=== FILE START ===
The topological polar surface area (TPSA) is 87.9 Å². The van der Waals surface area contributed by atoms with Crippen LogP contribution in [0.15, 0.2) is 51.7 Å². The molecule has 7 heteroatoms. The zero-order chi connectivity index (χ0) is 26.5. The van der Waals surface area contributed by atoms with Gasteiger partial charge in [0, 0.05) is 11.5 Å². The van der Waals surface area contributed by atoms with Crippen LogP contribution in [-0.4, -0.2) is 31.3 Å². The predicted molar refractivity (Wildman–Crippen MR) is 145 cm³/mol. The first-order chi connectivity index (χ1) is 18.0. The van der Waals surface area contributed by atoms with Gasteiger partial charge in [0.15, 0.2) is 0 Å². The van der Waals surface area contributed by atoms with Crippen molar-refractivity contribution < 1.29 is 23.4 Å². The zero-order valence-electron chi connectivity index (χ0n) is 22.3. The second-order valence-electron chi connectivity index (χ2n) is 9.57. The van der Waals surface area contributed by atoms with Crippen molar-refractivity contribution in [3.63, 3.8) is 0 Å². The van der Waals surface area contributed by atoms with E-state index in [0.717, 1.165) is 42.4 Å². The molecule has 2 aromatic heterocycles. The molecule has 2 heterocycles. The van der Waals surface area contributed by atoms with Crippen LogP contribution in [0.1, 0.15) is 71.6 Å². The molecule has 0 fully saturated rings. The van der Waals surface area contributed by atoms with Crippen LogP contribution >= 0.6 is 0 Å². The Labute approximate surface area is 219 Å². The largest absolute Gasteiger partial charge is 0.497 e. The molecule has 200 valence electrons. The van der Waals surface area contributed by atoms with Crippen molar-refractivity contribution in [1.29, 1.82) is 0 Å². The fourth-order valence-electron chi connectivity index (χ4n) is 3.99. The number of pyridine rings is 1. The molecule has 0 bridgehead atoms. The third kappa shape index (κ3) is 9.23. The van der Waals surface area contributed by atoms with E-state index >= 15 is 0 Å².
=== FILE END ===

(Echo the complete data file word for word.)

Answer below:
The topological polar surface area (TPSA) is 87.9 Å². The van der Waals surface area contributed by atoms with Crippen LogP contribution in [0.15, 0.2) is 51.7 Å². The molecule has 7 heteroatoms. The zero-order chi connectivity index (χ0) is 26.5. The van der Waals surface area contributed by atoms with Gasteiger partial charge in [0, 0.05) is 11.5 Å². The van der Waals surface area contributed by atoms with Crippen LogP contribution in [-0.4, -0.2) is 31.3 Å². The predicted molar refractivity (Wildman–Crippen MR) is 145 cm³/mol. The first-order chi connectivity index (χ1) is 18.0. The van der Waals surface area contributed by atoms with Gasteiger partial charge in [0.15, 0.2) is 0 Å². The van der Waals surface area contributed by atoms with Crippen molar-refractivity contribution < 1.29 is 23.4 Å². The zero-order valence-electron chi connectivity index (χ0n) is 22.3. The second-order valence-electron chi connectivity index (χ2n) is 9.57. The van der Waals surface area contributed by atoms with Crippen molar-refractivity contribution in [3.63, 3.8) is 0 Å². The van der Waals surface area contributed by atoms with E-state index in [0.717, 1.165) is 42.4 Å². The molecule has 2 aromatic heterocycles. The molecule has 2 heterocycles. The van der Waals surface area contributed by atoms with Crippen LogP contribution in [0.1, 0.15) is 71.6 Å². The molecule has 0 fully saturated rings. The van der Waals surface area contributed by atoms with Crippen LogP contribution >= 0.6 is 0 Å². The Labute approximate surface area is 219 Å². The largest absolute Gasteiger partial charge is 0.497 e. The molecule has 200 valence electrons. The van der Waals surface area contributed by atoms with Crippen molar-refractivity contribution in [1.29, 1.82) is 0 Å². The fourth-order valence-electron chi connectivity index (χ4n) is 3.99. The number of pyridine rings is 1. The molecule has 0 bridgehead atoms. The third kappa shape index (κ3) is 9.23. The van der Waals surface area contributed by atoms with E-state index >= 15 is 0 Å².